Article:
And then there's energy efficiency, which is very poorly served by personal automobiles. People generally assent that we are consuming energy at an unsustainable rate, with dire consequences. At a certain point we will have no choice but to adopt a new model of urban transport. I'm thinking mass transit and people-powered vehicles.

The car itself is something of a dinosaur. As the primary mode of transportation it will not serve the needs of the coming generations. Ultimately, electric cars are just an attempt to drag out car culture, ignoring the signs that it is old news.


From: There is but one Gord and Moolah is his profit | Registered: Jan 2002  |  IP: Logged
xrcrguy
rabble-rouser
Babbler # 1562

posted 04 September 2002 02:28 AM      Profile for xrcrguy   Author's Homepage     Send New Private Message      Edit/Delete Post  Reply With Quote 
I'm curious to see if the implementation of Kyoto will encourage the growth of the hybrid model cars. Has the federal government said anything on this issue? It's probably safe to say that they haven't I suppose...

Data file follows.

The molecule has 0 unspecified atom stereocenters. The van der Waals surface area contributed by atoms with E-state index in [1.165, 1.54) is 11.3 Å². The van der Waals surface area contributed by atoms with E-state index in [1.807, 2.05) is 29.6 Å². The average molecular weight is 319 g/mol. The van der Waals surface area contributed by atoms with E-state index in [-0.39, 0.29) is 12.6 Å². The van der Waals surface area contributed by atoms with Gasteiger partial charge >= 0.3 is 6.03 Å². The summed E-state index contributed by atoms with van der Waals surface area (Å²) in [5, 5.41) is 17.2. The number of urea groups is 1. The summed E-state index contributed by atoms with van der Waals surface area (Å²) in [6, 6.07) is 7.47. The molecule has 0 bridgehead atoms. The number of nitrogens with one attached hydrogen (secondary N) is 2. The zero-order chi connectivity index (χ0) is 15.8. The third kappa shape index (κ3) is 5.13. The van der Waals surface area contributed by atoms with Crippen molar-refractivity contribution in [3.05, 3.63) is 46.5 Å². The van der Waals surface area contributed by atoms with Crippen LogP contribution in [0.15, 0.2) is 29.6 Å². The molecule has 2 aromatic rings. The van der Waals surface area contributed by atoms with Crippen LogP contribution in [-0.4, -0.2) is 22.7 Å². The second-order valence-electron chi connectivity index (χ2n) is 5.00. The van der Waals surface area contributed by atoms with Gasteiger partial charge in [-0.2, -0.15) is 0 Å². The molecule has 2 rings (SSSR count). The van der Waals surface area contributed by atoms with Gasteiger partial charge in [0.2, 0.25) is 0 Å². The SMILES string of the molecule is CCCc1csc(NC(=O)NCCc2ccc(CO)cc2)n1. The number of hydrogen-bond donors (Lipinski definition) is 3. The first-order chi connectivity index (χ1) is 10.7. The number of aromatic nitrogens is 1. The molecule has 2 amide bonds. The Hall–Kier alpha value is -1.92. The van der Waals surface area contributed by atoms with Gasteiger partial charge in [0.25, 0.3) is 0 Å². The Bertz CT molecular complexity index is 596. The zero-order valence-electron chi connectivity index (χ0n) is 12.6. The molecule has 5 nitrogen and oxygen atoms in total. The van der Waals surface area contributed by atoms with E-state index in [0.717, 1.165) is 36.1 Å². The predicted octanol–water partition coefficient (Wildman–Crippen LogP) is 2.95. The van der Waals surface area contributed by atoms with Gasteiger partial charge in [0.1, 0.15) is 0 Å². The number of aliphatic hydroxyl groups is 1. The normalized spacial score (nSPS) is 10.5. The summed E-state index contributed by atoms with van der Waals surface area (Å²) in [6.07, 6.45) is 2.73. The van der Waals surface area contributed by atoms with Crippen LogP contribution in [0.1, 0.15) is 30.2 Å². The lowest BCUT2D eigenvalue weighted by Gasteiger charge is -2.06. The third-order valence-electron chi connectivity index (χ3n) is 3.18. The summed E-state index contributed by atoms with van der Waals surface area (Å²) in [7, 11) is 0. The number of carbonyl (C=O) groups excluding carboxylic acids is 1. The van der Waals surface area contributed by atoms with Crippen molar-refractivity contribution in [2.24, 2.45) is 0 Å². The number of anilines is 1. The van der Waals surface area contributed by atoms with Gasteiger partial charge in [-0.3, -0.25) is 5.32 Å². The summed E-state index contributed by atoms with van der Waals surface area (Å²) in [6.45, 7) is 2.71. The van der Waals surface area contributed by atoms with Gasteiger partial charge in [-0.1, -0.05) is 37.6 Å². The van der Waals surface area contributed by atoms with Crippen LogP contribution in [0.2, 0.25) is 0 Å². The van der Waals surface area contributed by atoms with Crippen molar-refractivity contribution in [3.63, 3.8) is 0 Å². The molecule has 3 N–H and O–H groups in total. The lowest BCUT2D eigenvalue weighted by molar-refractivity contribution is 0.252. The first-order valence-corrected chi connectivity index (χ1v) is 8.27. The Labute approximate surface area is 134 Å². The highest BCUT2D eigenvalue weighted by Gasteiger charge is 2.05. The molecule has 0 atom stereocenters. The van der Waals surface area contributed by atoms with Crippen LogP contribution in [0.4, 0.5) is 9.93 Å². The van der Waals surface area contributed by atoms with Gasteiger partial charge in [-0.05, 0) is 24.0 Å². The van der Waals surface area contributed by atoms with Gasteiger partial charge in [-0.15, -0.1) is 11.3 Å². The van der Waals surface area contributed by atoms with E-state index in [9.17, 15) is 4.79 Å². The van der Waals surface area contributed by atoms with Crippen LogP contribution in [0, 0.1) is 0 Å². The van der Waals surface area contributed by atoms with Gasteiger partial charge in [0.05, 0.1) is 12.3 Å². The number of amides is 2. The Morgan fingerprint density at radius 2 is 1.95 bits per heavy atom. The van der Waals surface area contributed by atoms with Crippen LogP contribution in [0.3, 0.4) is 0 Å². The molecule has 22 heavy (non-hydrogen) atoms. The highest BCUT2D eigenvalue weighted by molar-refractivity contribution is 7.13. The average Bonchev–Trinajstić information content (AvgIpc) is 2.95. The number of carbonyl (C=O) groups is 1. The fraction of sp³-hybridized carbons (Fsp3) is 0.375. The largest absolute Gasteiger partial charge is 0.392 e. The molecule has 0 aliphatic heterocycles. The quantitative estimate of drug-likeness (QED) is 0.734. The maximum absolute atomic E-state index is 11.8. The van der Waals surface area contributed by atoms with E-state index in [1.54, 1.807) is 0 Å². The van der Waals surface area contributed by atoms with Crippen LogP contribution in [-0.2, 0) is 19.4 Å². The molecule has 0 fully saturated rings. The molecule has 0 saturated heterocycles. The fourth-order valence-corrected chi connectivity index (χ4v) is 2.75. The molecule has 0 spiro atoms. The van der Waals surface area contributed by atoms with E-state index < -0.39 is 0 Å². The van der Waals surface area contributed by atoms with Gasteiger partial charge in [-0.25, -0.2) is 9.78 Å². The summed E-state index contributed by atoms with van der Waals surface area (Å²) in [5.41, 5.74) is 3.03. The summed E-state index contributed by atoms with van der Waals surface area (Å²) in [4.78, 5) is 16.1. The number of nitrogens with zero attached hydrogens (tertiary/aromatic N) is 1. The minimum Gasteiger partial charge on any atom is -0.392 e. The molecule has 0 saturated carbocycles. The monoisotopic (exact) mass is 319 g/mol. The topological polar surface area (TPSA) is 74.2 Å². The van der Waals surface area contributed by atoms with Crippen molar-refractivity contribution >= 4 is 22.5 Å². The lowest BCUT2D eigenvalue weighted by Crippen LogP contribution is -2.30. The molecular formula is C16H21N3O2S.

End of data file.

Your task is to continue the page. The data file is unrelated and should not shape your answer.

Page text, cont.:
From: Believe in ideas, not ideology | Registered: Oct 2001  |  IP: Logged
radiorahim
rabble-rouser
Babbler # 2777

posted 04 September 2002 03:13 AM      Profile for radiorahim     Send New Private Message      Edit/Delete Post  Reply With Quote 
Jacob is quite right.

The car in and of itself and the whole infrastructure to support it is environmentally destructive.

One of the biggest problems is North American suburbia with its low density development that makes public transportation an uneconomic proposition. Who wants to stand at some windswept bus shelter in the middle of January for half an hour waiting for a bus? It isn't fun! So the majority of suburbanites hop in their heated metal box on wheels. Controlling suburban sprawl would help in a big way to deal with some of our environmental problems.